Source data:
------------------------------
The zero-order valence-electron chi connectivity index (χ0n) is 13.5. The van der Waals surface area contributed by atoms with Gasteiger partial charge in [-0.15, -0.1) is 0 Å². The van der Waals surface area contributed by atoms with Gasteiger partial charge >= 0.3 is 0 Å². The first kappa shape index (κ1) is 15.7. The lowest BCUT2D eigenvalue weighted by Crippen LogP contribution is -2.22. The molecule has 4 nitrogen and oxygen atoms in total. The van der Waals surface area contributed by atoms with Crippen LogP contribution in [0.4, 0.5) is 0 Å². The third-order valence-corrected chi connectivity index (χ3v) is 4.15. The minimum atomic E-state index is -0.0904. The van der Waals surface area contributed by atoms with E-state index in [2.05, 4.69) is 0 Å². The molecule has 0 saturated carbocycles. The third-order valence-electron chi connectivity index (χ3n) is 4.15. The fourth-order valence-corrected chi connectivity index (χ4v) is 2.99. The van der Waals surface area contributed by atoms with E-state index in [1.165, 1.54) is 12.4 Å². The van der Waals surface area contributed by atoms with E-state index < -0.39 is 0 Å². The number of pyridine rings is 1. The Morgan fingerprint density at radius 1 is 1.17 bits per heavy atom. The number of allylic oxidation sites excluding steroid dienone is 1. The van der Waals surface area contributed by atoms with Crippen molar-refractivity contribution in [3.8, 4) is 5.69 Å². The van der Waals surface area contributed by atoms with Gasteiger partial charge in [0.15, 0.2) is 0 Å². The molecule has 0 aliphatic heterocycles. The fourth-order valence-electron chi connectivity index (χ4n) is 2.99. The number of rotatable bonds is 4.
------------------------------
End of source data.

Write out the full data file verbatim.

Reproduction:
The zero-order valence-electron chi connectivity index (χ0n) is 13.5. The van der Waals surface area contributed by atoms with Gasteiger partial charge in [-0.15, -0.1) is 0 Å². The van der Waals surface area contributed by atoms with Gasteiger partial charge >= 0.3 is 0 Å². The first kappa shape index (κ1) is 15.7. The lowest BCUT2D eigenvalue weighted by Crippen LogP contribution is -2.22. The molecule has 4 nitrogen and oxygen atoms in total. The van der Waals surface area contributed by atoms with Crippen LogP contribution in [0.4, 0.5) is 0 Å². The third-order valence-corrected chi connectivity index (χ3v) is 4.15. The minimum atomic E-state index is -0.0904. The van der Waals surface area contributed by atoms with E-state index in [2.05, 4.69) is 0 Å². The molecule has 0 saturated carbocycles. The third-order valence-electron chi connectivity index (χ3n) is 4.15. The fourth-order valence-corrected chi connectivity index (χ4v) is 2.99. The van der Waals surface area contributed by atoms with E-state index in [1.165, 1.54) is 12.4 Å². The van der Waals surface area contributed by atoms with E-state index < -0.39 is 0 Å². The number of pyridine rings is 1. The Morgan fingerprint density at radius 1 is 1.17 bits per heavy atom. The number of allylic oxidation sites excluding steroid dienone is 1. The van der Waals surface area contributed by atoms with Crippen molar-refractivity contribution in [3.8, 4) is 5.69 Å². The van der Waals surface area contributed by atoms with Gasteiger partial charge in [0.15, 0.2) is 0 Å². The molecule has 0 aliphatic heterocycles. The fourth-order valence-electron chi connectivity index (χ4n) is 2.99. The number of rotatable bonds is 4.